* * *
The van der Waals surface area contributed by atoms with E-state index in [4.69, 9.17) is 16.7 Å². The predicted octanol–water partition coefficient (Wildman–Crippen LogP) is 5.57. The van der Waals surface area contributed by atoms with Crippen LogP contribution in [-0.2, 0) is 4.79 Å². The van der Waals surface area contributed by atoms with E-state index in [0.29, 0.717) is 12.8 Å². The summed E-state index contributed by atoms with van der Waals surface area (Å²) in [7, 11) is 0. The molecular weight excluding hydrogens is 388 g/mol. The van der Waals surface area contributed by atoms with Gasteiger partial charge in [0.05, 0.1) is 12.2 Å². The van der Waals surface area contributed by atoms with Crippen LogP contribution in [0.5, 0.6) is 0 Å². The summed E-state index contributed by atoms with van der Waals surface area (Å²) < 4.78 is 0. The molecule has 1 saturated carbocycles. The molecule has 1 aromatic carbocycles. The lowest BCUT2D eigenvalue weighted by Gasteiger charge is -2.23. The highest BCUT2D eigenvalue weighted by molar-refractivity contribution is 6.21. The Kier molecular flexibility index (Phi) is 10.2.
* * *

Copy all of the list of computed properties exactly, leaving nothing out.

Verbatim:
The van der Waals surface area contributed by atoms with E-state index in [4.69, 9.17) is 16.7 Å². The predicted octanol–water partition coefficient (Wildman–Crippen LogP) is 5.57. The van der Waals surface area contributed by atoms with Crippen LogP contribution in [-0.2, 0) is 4.79 Å². The van der Waals surface area contributed by atoms with E-state index in [0.29, 0.717) is 12.8 Å². The summed E-state index contributed by atoms with van der Waals surface area (Å²) in [7, 11) is 0. The molecular weight excluding hydrogens is 388 g/mol. The van der Waals surface area contributed by atoms with Gasteiger partial charge in [0.05, 0.1) is 12.2 Å². The van der Waals surface area contributed by atoms with Crippen LogP contribution in [0.5, 0.6) is 0 Å². The summed E-state index contributed by atoms with van der Waals surface area (Å²) < 4.78 is 0. The molecule has 1 saturated carbocycles. The molecule has 1 aromatic carbocycles. The lowest BCUT2D eigenvalue weighted by Gasteiger charge is -2.23. The highest BCUT2D eigenvalue weighted by molar-refractivity contribution is 6.21. The Kier molecular flexibility index (Phi) is 10.2.